Mitre Corp., a government-linked Skunk Works, has been making bleeding-edge breakthroughs for U.S. agencies for more than six decades. With its HQ housed in four towers atop a hill in McLean, Virginia, Mitre’s research centers employ some of the nation’s leading computer scientists and engineers to build digital tools for America’s top military, security and intelligence organizations. Among the government’s wilder Mitre orders: a prototype tool that can hack into smartwatches, fitness trackers and home thermometers for the purposes of homeland security; software to collect human fingerprints from social media websites like Facebook, Instagram and Twitter for the FBI; support in building what the FBI calls the biggest database of human anatomy and criminal history in the world; and a study to determine whether someone’s body odor can show they’re lying.


Mitre’s influence goes far beyond its vast tech development; it’s also a major consultant for myriad government agencies on how best to deploy tech and policy strategies. Its latest gig: helping the Centers for Disease Control and Prevention (the CDC) and Homeland Security’s ominously named Countering Weapons of Mass Destruction office craft sweeping plans for curtailing the Covid-19 pandemic. Forbes found as an elite institute that has proved a major boon to the U.S. government, providing tools for surveillance of criminals, diseases and immigrants illegally trying to enter the country. But some of the same projects are setting off alarm bells among human rights organizations and privacy advocates like the ACLU, which are concerned about surveillance overreach from Mitre’s sophisticated technology.


NSA shares advice on how to limit location tracking

The United States’ National Security Agency (NSA) has published guidance on how to reduce the variety of risks that stem from having your location tracked when using smartphones, IoT devices, social media and mobile apps. Despite being geared towards military and intelligence personnel, the advice can be useful for anybody who’s looking to limit their location exposure. “Location data can be extremely valuable and must be protected. It can reveal details about the number of users in a location, user and supply movements, daily routines (user and organizational), and can expose otherwise unknown associations between users and locations,” according to the intelligence agency.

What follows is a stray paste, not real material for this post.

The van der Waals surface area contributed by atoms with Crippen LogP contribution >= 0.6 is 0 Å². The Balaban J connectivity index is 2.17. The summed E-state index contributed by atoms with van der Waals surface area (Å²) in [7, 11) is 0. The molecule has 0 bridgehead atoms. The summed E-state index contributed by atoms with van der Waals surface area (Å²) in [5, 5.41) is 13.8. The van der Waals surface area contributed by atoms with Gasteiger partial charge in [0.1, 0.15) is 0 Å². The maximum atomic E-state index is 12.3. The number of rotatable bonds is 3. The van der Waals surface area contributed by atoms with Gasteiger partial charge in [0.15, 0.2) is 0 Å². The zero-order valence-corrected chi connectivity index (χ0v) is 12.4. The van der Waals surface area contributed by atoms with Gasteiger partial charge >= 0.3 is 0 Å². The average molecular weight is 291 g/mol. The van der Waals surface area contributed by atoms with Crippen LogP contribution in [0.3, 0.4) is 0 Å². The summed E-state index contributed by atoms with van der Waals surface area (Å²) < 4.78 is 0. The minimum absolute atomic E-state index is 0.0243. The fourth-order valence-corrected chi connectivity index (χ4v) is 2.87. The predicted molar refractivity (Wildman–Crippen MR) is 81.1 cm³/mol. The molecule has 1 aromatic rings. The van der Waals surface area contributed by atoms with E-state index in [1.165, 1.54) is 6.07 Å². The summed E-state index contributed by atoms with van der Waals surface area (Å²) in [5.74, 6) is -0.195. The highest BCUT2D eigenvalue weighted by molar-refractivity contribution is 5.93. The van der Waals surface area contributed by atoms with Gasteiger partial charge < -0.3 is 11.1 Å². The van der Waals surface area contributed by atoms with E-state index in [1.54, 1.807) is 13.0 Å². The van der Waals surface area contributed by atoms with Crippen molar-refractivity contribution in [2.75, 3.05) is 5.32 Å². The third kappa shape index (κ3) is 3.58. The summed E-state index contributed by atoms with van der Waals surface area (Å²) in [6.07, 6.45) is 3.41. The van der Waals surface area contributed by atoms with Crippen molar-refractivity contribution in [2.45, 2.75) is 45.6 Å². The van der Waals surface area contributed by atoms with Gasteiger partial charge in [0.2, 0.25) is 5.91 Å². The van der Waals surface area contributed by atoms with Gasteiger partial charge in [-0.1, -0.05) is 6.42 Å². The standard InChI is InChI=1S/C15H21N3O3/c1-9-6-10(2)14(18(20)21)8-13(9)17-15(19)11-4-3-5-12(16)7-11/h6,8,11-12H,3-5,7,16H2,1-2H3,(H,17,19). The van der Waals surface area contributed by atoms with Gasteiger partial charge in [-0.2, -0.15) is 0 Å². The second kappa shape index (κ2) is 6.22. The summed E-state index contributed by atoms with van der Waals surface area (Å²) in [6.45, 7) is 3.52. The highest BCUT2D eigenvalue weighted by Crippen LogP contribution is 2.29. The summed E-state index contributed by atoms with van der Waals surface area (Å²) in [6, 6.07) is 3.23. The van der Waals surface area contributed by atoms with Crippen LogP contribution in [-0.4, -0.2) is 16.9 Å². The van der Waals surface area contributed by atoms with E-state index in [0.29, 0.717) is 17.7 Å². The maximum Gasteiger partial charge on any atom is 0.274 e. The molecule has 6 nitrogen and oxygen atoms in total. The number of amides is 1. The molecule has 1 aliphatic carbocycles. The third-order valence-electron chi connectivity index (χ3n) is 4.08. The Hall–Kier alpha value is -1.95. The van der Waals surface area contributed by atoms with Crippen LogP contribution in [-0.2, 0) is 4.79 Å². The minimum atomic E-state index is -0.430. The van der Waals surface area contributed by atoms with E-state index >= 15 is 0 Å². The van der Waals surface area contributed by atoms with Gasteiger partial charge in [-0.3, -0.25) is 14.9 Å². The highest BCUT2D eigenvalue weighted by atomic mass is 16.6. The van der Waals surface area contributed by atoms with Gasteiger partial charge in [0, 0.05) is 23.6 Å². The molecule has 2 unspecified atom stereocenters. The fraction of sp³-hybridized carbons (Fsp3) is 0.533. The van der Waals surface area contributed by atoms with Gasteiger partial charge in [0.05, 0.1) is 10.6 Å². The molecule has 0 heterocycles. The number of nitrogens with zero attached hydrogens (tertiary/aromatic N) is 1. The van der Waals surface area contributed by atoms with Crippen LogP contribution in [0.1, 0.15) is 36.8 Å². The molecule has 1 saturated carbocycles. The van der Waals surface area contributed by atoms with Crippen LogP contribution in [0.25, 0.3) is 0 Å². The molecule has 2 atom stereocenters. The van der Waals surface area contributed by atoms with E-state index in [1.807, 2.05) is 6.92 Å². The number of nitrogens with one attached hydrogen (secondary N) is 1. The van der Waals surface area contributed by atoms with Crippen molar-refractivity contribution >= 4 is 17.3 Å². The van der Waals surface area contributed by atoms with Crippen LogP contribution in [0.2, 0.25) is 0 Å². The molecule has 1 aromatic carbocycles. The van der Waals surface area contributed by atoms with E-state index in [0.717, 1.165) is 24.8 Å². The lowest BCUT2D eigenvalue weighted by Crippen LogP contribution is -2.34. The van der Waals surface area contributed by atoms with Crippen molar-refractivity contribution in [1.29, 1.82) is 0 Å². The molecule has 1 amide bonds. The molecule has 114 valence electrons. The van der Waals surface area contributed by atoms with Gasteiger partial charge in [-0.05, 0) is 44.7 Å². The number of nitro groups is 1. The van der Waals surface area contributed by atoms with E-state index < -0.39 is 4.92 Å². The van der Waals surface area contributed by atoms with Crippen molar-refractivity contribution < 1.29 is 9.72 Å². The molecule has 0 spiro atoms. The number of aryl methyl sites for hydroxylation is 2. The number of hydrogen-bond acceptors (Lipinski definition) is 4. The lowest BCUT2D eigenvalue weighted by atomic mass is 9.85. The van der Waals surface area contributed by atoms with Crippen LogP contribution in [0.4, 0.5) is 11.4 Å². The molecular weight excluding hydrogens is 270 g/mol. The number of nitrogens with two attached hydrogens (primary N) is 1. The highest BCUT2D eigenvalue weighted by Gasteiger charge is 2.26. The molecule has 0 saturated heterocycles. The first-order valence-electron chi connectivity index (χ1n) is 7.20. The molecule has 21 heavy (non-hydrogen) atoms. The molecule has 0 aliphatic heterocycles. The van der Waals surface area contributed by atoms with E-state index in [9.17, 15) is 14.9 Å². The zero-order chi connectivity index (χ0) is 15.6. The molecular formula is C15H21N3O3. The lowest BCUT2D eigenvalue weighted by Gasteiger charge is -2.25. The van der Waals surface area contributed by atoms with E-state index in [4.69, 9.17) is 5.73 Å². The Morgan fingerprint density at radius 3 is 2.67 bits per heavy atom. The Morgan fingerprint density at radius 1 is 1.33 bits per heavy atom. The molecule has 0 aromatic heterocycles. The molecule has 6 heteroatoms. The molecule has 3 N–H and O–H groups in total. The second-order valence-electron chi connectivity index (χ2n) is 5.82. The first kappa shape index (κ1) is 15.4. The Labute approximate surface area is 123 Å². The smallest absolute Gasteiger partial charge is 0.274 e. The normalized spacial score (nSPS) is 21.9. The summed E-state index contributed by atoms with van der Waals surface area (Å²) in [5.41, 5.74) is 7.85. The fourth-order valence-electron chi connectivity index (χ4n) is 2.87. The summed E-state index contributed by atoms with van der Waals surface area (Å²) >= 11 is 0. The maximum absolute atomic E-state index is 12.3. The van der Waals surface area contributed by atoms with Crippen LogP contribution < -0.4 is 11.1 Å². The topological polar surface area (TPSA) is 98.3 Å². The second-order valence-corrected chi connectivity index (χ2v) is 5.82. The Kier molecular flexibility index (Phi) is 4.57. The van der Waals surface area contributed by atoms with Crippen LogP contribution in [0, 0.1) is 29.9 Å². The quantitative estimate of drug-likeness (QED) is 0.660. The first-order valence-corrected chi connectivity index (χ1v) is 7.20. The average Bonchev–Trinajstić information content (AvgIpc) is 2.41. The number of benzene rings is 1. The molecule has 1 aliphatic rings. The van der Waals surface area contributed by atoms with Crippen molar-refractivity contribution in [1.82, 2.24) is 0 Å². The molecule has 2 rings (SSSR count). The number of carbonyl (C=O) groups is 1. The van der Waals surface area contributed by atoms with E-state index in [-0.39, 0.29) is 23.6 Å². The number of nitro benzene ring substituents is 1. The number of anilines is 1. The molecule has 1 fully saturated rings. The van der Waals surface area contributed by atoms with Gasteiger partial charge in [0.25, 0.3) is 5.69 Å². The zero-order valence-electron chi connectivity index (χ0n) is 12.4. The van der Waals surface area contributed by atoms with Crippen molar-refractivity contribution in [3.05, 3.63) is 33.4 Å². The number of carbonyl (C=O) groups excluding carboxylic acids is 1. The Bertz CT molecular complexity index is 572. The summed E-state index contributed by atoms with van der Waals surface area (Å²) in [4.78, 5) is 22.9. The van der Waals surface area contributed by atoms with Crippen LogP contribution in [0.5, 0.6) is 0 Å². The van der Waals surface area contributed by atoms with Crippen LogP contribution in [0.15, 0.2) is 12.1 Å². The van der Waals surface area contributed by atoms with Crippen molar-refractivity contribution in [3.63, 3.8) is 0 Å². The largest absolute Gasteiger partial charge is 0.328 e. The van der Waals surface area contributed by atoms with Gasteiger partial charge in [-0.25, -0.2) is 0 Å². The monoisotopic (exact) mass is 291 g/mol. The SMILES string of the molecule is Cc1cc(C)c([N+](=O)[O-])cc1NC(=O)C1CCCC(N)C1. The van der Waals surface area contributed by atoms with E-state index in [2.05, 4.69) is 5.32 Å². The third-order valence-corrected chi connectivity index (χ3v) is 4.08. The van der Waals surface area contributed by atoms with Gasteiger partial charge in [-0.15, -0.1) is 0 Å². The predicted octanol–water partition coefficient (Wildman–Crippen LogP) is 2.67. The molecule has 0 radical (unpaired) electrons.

The guidance notes that a powered-on smartphone exposes your location – regardless of whether or not you’re actively using the device. “Mobile devices inherently trust cellular networks and providers, and the cellular provider receives real-time location information for a mobile device every time it connects to the network. This means a provider can track users across a wide area,” said the agency. On a related note, a smartphone can reveal its location even if both the Global Positioning System (GPS) and cellular service are offline or disabled – relying on Wi-Fi and Bluetooth connections to do the job. This could provide ample opportunity for adversaries to track their targets using wireless sniffers, even if their potential victims aren’t using any of the wireless connections actively, said the NSA.


The intelligence agency also stressed the need to distinguish between location services, which are services provided by devices to apps, and GPS. “Perhaps the most important thing to remember is that disabling location services on a mobile device does not turn off GPS, and does not significantly reduce the risk of location exposure. Disabling location services only limits access to GPS and location data by apps,” according to the agency.


Similar risks are associated with other devices that send and receive wireless signals, including all sorts of Internet of Things (IoT) devices, fitness trackers, medical equipment, and smart home devices. However, staying safe while using these devices is easier said than done, not least because many of these gadgets don’t provide the option to turn their wireless features off. Indeed, the privacy and security of IoT devices in general leave a lot to be desired.


The agency also noted that many mobile apps request users’ permissions for location tracking although it isn’t necessary for them to operate. “Apps, even when installed using the approved app store, may collect, aggregate, and transmit information that exposes a user’s location,” said the NSA. ESET Chief Security Evangelist Tony Anscombe recently discussed the issue at length.


“While it may not always be possible to completely prevent the exposure of location information, it is possible – through careful configuration and use – to reduce the amount of location data shared,” said the NSA. To this end, the agency recommended a bunch of tips on how to reduce the amount of location data shared and so mitigate the risks of being tracked. They include:

  • disabling location services settings on your device.
  • disabling all the radio transmitters while you’re not using them (Bluetooth and Wi-Fi).
  • using a Virtual Private Network to help conceal your location.
  • giving apps as few permissions as possible.
  • being very cautious about what you share on social media; metadata on pictures, for example, could contain location information.